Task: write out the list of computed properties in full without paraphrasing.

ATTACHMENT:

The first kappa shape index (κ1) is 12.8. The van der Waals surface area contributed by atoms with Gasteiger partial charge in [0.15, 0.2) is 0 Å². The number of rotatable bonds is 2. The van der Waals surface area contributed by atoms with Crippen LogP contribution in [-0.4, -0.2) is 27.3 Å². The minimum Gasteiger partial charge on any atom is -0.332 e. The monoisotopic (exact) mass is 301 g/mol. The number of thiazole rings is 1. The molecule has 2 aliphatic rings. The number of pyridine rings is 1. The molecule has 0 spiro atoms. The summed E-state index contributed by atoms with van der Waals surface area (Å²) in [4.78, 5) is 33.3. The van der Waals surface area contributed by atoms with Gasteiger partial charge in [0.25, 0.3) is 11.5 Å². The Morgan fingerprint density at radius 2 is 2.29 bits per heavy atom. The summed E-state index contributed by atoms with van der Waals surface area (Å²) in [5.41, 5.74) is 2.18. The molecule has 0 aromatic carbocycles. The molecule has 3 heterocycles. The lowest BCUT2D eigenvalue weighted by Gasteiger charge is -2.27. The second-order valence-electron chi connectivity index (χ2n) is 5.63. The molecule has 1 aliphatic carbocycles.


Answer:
The first kappa shape index (κ1) is 12.8. The van der Waals surface area contributed by atoms with Gasteiger partial charge in [0.15, 0.2) is 0 Å². The number of rotatable bonds is 2. The van der Waals surface area contributed by atoms with Crippen LogP contribution in [-0.4, -0.2) is 27.3 Å². The minimum Gasteiger partial charge on any atom is -0.332 e. The monoisotopic (exact) mass is 301 g/mol. The number of thiazole rings is 1. The molecule has 2 aliphatic rings. The number of pyridine rings is 1. The molecule has 0 spiro atoms. The summed E-state index contributed by atoms with van der Waals surface area (Å²) in [4.78, 5) is 33.3. The van der Waals surface area contributed by atoms with Gasteiger partial charge in [0.25, 0.3) is 11.5 Å². The Morgan fingerprint density at radius 2 is 2.29 bits per heavy atom. The summed E-state index contributed by atoms with van der Waals surface area (Å²) in [5.41, 5.74) is 2.18. The molecule has 0 aromatic carbocycles. The molecule has 3 heterocycles. The lowest BCUT2D eigenvalue weighted by Gasteiger charge is -2.27. The second-order valence-electron chi connectivity index (χ2n) is 5.63. The molecule has 1 aliphatic carbocycles.